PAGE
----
More particularly, the present invention pertains to a method for producing aluminum die castings each having a longitudinally extending bore of a relatively large size, which method is effective to prevent the aluminum die castings from shrinking to an extent that the desired dimensions of each casting will not be achieved.

It is generally recognized that a die casting method, as compared with the othercasting methods, has an advantage in that a casting can be produced which precisely meets predetermined dimensional requirements. However, in the production of a die casting having a longitudinally extending bore of a relatively large size, which bore must be precisely formed to permit the die casting to be utilized as a final product substantially, without subjecting it to a subsequent machining process, this advantage of the die casting method over the other casting methods is not present for the reasons as hereinafter described:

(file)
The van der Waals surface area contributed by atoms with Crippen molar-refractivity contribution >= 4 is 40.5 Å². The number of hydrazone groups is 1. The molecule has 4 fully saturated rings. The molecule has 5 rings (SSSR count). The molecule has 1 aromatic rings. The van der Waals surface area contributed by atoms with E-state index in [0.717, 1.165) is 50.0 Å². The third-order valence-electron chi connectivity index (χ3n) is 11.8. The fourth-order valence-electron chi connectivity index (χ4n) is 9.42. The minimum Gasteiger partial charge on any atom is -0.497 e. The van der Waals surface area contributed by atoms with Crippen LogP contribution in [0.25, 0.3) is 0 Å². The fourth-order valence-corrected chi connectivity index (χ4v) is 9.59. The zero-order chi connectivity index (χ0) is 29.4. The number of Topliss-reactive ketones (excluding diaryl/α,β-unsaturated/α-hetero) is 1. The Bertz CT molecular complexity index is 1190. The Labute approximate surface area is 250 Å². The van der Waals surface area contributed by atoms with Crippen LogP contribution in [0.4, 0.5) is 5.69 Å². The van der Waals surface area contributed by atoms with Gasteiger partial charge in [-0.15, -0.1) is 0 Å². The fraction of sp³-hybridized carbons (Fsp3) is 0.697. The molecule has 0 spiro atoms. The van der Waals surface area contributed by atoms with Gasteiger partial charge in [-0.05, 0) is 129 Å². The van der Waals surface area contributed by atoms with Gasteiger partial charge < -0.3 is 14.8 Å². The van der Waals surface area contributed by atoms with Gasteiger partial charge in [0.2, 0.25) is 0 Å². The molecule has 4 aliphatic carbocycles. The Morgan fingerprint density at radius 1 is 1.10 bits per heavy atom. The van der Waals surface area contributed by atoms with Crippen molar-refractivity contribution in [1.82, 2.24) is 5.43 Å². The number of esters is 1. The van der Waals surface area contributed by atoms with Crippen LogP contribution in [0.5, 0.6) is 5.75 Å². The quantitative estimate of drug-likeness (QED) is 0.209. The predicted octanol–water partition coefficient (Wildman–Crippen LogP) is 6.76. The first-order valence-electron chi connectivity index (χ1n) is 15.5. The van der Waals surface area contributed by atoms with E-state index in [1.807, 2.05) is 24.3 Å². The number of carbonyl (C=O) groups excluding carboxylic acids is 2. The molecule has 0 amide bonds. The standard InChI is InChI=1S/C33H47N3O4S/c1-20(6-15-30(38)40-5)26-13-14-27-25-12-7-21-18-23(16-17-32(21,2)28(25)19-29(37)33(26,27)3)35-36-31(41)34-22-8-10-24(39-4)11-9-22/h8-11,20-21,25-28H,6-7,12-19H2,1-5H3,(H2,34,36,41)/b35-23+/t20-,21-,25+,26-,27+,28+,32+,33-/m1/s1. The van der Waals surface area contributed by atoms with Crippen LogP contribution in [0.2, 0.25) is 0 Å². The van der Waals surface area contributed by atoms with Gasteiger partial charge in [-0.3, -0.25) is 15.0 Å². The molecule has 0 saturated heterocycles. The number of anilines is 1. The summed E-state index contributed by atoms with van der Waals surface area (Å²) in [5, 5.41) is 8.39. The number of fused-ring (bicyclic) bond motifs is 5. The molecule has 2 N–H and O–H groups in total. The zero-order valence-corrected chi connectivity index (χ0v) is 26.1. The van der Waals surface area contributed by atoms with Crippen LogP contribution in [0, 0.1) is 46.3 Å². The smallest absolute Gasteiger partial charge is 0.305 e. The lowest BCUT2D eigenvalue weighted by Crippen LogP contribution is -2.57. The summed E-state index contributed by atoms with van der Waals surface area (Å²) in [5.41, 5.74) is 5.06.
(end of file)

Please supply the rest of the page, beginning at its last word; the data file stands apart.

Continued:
I Partly because a pair of dies defining a cavity into which molten metal is poured to form a die casting tend to cool relatively rapidly and partly because the cooling speed of the molten metal poured into said cavity is also high, the internal stress in the body of the die casting as cast increases as said molten metal solidifies, which ultimately leads to a shrinkage deformation of the resultant die casting, said shrinkage deformation varying in degree among a plurality of die castings which are produced by a single die casting machine.

2 In view of the fact that it is impossible to predict during the casting operation where on the resultant die casting such shrinkage deformation takes place, no measures can be taken to avoid the possible shrinkage deformation before it actually takes place. Accordingly, a subsequent machining process is required, during which some of the die castings tend to become defective unless care is taken in'machining each of the die castings.